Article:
SAN FRANCISCO - San Francisco has asked a federal judge to overturn California's ban on same-sex marriage, allying the city with a lawsuit that could reach the U.S. Supreme Court.
In papers filed Thursday night in U.S. District Court in San Francisco, City Attorney Dennis Herrera's office argued that Proposition 8 was motivated by hatred of gays and lesbians and violates their constitutional right to be free of discrimination.
Although sponsors of the November ballot measure said they were trying to promote traditional marriage and protect children, "excluding same-sex couples from marriage does nothing to advance those goals," Chief Deputy City Attorney Therese Stewart said in the 49-page brief.
Prop. 8's "real aim (was) harming gays and lesbians and expressing moral disapproval of them," Stewart said.
In arguing to throw out Prop. 8, Stewart cited the Supreme Court's 1996 ruling that struck down Colorado's ban on state and local gay-rights measures and said a law motivated by hostility toward gays and lesbians is unconstitutional.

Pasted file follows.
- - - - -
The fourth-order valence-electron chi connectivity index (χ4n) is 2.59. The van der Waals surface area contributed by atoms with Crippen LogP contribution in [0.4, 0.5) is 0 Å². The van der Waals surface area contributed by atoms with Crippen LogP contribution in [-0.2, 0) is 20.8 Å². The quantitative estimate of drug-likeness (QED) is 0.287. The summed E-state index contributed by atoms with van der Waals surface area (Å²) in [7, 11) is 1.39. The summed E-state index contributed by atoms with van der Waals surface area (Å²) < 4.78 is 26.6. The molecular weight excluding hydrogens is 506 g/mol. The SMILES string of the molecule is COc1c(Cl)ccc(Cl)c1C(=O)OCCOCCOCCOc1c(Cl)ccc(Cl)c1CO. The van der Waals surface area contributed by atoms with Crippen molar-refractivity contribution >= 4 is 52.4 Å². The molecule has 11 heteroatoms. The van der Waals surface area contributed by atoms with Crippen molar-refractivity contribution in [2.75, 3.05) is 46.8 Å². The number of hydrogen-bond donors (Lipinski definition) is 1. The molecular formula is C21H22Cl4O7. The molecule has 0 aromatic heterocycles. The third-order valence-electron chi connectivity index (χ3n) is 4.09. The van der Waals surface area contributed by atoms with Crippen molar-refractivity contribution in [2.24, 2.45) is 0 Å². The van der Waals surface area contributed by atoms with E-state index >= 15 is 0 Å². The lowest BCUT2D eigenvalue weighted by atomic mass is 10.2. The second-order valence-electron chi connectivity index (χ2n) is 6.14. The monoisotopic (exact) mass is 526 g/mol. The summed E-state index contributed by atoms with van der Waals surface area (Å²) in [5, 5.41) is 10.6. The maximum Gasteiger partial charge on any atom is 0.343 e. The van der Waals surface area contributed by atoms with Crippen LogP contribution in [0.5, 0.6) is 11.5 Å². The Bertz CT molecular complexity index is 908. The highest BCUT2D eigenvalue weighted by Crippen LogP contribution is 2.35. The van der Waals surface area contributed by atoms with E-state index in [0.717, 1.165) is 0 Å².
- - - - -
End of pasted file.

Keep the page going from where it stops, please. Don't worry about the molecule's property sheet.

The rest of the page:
A year after ruling that same-sex couples had the right to marry, the state Supreme Court upheld Prop. 8 last month, ruling 6-1 that voters could amend the California Constitution to define marriage as the union of a man and a woman. Four days before that ruling, two same-sex couples represented by Theodore Olson and David Boies, attorneys for opposing sides in the 2000 Bush vs. Gore presidential election case, challenged Prop. 8 in federal court.
The suit claimed the measure violated equal protection rights under the U.S. Constitution. Gay-rights groups that challenged Prop. 8 in the state court had avoided making any federal constitutional arguments to keep the case away from the conservative U.S. Supreme Court, where a ruling upholding the law would set a nationwide precedent against same-sex marriage.
San Francisco, which also took part in the state Supreme Court case against Prop. 8, has become the first of the state court plaintiffs to file in support of the federal court suit. Shannon Minter, legal director of the National Center for Lesbian Rights and lawyer for same-sex couples in the state court case, said Friday that his organization may take the same step.
The federal suit is "going forward, and we certainly want it to succeed," Minter said.